Different students have different learning styles.  Some children process information easily when they see it, some when they hear it and some need practical knowledge of it and are able to touch it.  Identifying which category your child falls under is a good place to start. It can give you a better idea of why your child might be struggling, how you can help them memorize lessons better and for a longer time. 

>> Take this 3-minute quiz to discover your child’s preferred learning style.

If your child is a visual learner: Children who are visual learners understand information better when they are able to see it.  In this case, the child will be able to concentrate better if she is allowed to read the information and write it down as well.  Study tips for visual learners:

  • Making flash cards – If your child is learning spellings or even concepts, writing them down on small cards and repeatedly showing them to her will help her understand and learn these concepts that much faster.
  • Drawing – Asking your child to draw what she is studying may also help her visualize the material better.
  • Doodling – Often, we see our children scribbling while studying and think that they’re distracted but what really happens is that the doodling helps them recall what they have been studying at that point and so remembering it at a later stage becomes easier.

If your child is an auditory learner: Children who learn better when they hear information are auditory in nature. Study tips for auditory learners:

  • Reading aloud – Children who are auditory in nature learn better by reading the material aloud or listening to someone else reading.  In this regard, they might find audio books more helpful than paperback books.
  • Music – Listening to music may also help these children increase concentration in their studies.

If your child is a kinesthetic learner: Children who are kinesthetic learners need to be able to touch and feel their subject matter to understand and process it better.  For these children, learning by practical applications may be more helpful than reading aloud or writing. Study tips for auditory learners:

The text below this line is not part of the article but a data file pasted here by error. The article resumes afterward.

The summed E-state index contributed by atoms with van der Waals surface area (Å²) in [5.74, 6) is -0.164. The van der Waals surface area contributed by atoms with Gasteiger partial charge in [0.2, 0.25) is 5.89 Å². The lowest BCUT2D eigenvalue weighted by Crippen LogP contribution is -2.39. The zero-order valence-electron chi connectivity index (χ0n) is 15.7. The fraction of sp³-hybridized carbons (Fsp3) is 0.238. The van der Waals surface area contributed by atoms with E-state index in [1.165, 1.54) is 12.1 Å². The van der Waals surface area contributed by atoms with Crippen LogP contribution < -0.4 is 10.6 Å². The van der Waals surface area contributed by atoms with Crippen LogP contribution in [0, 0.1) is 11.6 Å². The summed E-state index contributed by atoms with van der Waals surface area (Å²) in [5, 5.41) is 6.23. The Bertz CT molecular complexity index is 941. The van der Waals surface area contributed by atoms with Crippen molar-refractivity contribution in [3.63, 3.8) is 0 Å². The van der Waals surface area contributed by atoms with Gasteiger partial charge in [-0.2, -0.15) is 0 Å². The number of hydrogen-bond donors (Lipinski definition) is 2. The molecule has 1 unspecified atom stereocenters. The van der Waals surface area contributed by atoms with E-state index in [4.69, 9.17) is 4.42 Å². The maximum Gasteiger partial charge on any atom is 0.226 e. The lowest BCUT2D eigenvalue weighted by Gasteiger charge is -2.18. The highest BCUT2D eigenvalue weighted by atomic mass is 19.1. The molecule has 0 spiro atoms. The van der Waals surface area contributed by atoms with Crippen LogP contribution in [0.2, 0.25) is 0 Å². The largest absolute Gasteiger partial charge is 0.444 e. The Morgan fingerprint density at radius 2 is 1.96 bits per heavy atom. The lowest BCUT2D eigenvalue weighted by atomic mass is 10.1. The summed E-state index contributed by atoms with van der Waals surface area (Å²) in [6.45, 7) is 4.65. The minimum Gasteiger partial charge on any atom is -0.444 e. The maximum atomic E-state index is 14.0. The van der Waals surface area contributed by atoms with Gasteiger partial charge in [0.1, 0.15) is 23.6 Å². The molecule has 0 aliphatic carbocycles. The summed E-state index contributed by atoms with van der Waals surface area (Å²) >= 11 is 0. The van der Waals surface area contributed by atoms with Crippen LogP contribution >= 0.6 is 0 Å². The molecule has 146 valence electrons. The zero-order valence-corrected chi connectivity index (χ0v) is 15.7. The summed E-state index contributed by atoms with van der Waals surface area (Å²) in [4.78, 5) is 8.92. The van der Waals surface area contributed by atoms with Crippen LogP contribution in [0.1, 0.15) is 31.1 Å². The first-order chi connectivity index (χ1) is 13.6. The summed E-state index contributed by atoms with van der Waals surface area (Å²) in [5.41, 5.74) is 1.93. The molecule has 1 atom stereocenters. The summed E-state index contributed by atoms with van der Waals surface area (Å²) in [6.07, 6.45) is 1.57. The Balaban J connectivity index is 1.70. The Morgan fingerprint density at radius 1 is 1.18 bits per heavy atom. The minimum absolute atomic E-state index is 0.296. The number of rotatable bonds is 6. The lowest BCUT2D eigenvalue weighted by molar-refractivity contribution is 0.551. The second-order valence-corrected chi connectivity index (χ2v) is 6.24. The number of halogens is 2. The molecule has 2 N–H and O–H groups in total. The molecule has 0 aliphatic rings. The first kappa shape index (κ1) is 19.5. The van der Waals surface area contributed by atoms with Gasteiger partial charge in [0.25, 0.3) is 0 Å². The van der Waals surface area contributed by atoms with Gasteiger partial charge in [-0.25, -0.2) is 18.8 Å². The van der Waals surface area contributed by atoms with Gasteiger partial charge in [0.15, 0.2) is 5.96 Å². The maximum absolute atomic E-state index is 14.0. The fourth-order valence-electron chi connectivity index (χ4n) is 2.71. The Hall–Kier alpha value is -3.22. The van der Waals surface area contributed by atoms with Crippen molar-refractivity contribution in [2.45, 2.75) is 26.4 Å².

• Providing your child with hands-on learning opportunities, such as doing experiments, role-playing or using 3-D materials.
  • Break up long lessons into smaller chunks, change teaching locations (sit on rug, sit in desks, go outside, switch seats, etc.)

2. Offer a nourishing diet and make sure your child gets enough sleep

Eating healthy food has a direct link to how well a child concentrates and there are different foods that help increase a child’s concentration.  Eating junk food or food rich in sugar makes a child sluggish while food rich in proteins such as almonds, eggs and lean meat have the ability to raise awareness and increase concentration levels!

Therefore, parents should send their child off to school with a balanced breakfast consisting of carbohydrates and protein (e.g. eggs and toast, a bean burrito, or oatmeal and yogurt) will help them pay better attention in class.  Also, cut down on fast-food as much as possible since new research is suggesting an association between junk food and ADHD-related behaviors. You can find more brain-boosting food for your child in our well-designed infographic.

“A power nap for 20 minutes after school or in the afternoon helps increase concentration.”

Additionally, insufficient sleep at night (less than 8 or 9 hours) can lead to a variety of behavioral and learning difficulties, from poor conduct to slipping grades.  For that reason, parents should set consistent times for getting to bed, restrict media in the hour before sleep, and help your child establish comfy bedtime rituals with soft pillows, stuffed animals and anything else that might help them relax.  The National Sleep Foundation recommends 9 to 11 hours of sleep each night for school-aged children between 6 and 13 years of age, and 8 to 10 hours each night for teenagers between the ages of 14 and 17.

3. Limit screen time

There is no doubt that TV and video games can offer parents a much-needed break from sibling squabbles and choruses of “I’m bored,” but in the end, screen time seems to only affect children’s attention spans for the worse.  A 2019 study found that kids 5 and under who spent two hours or more on a screen were 7.7 times more likely to be diagnosed with attention deficit hyperactivity disorder (ADHD).

The Mayo Clinic advises forgoing media altogether for kids between the ages of 18 to 24 months.  For children between the ages of 2 to 5 years, screen time should be limited to one hour of “high-quality” programming. 

When it comes to older kids, it’s up to parents to decide how much screen time is right for their child, but limits should be set.  Parents can place restrictions on screen time by doing the following:

  • Have tech-free zones or times in the house.
  • Have children charge their phones out of their bedrooms at night.
  • Eliminate background TV.
  • Limit your own screen time.

Also find more creative ways to unplug your screen-addicted kid here.

4. Break big tasks down into smaller, more manageable pieces